Los Angeles Times, February 21, 2011
Suicide bomber kills 30 in Afghanistan’s north
The blast at an Afghan government administrative center kills civilians waiting for ID cards or other documents, officials say. It follows a string of insurgent attacks aimed at so-called soft targets
By Laura King
Reporting from Kandahar, Afghanistan — A suicide bomber struck a government administrative center in northern Afghanistan on Monday, killing about 30 people, many of them civilians who were trying to obtain identification cards or other official documents, the provincial government said.
Afghan Police inspect the site of the suicide attack. (Photo: AFP / Getty Images)
A mother touches her wounded son after a suicide attack in Emam Saheb district of Kunduz province February 21, 2011. (Photo: Reuters/Wahdat)
It was not immediately clear whether the bomber's main target in Kunduz province was the government office or a district police post in the same complex, said Mahboobullah Sayedi, the deputy governor of Kunduz.
The attack underscored the deadly danger that mundane errands can pose these days for ordinary Afghans. On Saturday, a team of insurgents with guns and bombs laid waste to a bank branch in eastern Afghanistan, killing at least 40 people inside.
Direct military clashes tend to drop off during the cold winter months, but militants in recent weeks have mounted a string of attacks in Afghan population centers, taking aim at so-called soft targets — banks, markets, offices — where people congregate in large numbers.
Afghan police and government officials at any level are considered fair game by the Taliban and other insurgents, who have decreed that cooperation with the administration of President Hamid Karzai or the Western military is punishable by death. This month, a suicide bomber killed the chief local administrator of another district in Kunduz, and the province's governor was assassinated four months ago.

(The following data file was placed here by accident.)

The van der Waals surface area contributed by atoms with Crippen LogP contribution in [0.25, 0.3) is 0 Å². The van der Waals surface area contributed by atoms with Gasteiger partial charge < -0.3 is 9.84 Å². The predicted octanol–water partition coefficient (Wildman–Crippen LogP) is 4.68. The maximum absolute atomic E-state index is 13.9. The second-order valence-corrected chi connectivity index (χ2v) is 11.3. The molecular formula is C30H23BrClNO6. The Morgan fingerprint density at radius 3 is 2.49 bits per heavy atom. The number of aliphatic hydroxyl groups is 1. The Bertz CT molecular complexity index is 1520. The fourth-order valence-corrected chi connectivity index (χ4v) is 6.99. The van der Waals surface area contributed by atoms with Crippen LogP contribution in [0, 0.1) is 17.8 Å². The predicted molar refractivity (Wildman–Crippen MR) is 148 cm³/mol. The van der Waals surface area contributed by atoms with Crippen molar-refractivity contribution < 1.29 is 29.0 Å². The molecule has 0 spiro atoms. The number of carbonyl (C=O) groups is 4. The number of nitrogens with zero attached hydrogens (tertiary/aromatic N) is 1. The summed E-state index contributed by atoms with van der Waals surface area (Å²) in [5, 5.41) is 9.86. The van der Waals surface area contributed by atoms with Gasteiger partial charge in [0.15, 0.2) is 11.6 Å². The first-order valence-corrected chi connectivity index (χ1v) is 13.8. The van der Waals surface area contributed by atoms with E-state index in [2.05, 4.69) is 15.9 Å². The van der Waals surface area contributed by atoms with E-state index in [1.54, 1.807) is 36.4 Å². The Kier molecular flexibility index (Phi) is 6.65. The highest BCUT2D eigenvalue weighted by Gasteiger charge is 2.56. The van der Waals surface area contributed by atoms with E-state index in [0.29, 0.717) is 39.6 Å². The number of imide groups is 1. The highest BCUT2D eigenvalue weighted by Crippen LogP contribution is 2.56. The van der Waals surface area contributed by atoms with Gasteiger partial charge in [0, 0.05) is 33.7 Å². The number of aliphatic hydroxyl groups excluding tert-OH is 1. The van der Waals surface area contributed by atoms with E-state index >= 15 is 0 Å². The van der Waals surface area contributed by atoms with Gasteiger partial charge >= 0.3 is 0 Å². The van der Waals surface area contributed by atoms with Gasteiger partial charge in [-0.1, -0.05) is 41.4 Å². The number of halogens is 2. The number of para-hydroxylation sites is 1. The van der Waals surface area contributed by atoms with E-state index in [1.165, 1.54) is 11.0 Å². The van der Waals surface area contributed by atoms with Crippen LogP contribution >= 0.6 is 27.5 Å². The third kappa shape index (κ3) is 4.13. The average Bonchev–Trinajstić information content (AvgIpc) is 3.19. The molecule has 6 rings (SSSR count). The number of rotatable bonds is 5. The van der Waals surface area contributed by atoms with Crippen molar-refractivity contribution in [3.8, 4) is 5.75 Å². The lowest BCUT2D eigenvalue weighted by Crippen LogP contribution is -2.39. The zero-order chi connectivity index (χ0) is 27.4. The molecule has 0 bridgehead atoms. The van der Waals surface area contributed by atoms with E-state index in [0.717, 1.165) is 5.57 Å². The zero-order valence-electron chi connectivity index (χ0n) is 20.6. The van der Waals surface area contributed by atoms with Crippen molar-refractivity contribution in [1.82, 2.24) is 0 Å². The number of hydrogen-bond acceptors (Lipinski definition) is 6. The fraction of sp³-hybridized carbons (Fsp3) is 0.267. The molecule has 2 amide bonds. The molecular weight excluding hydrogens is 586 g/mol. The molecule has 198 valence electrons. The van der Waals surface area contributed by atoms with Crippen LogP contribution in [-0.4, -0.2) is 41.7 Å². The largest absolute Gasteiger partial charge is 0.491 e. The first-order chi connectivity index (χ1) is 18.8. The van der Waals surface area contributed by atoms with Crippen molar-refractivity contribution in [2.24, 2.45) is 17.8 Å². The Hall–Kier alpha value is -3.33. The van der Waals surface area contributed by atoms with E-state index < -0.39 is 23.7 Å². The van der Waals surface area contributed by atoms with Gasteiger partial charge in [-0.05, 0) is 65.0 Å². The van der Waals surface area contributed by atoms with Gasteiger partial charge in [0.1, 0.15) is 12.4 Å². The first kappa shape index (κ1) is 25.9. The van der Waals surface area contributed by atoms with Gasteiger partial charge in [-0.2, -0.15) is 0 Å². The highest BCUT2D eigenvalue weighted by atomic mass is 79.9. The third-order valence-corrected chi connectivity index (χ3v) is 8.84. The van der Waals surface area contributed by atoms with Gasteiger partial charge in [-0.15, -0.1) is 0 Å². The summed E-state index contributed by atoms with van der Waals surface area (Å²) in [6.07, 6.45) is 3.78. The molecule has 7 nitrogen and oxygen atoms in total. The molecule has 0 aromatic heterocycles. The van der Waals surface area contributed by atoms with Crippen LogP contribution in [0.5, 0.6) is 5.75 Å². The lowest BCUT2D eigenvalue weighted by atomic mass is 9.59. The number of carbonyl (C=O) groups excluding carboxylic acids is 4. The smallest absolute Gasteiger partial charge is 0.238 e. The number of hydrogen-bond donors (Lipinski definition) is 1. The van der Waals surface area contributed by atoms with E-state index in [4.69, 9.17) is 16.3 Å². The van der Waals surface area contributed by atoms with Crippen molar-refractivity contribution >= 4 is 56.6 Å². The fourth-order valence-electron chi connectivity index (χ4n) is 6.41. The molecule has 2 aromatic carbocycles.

The latest bombing took place in the district of Imam Sahib, which is near the border with Tajikistan and has long been a stronghold of insurgents. Kunduz as a whole was relatively safe until about two years ago, when a variety of militant groups gained a foothold and began spreading their influence to other parts of the country's north.
Until last year, most of the foreign troops in northern Afghanistan were German. As the situation has deteriorated, more U.S. troops have been deployed to the region to bolster them, though American forces remain concentrated in the country's south and east, where the insurgency has traditionally been the strongest.
Last week, in an apparent rogue attack in Baghlan province, bordering Kunduz, an Afghan soldier turned his weapon on a group of German soldiers, killing three of them and wounding six others.
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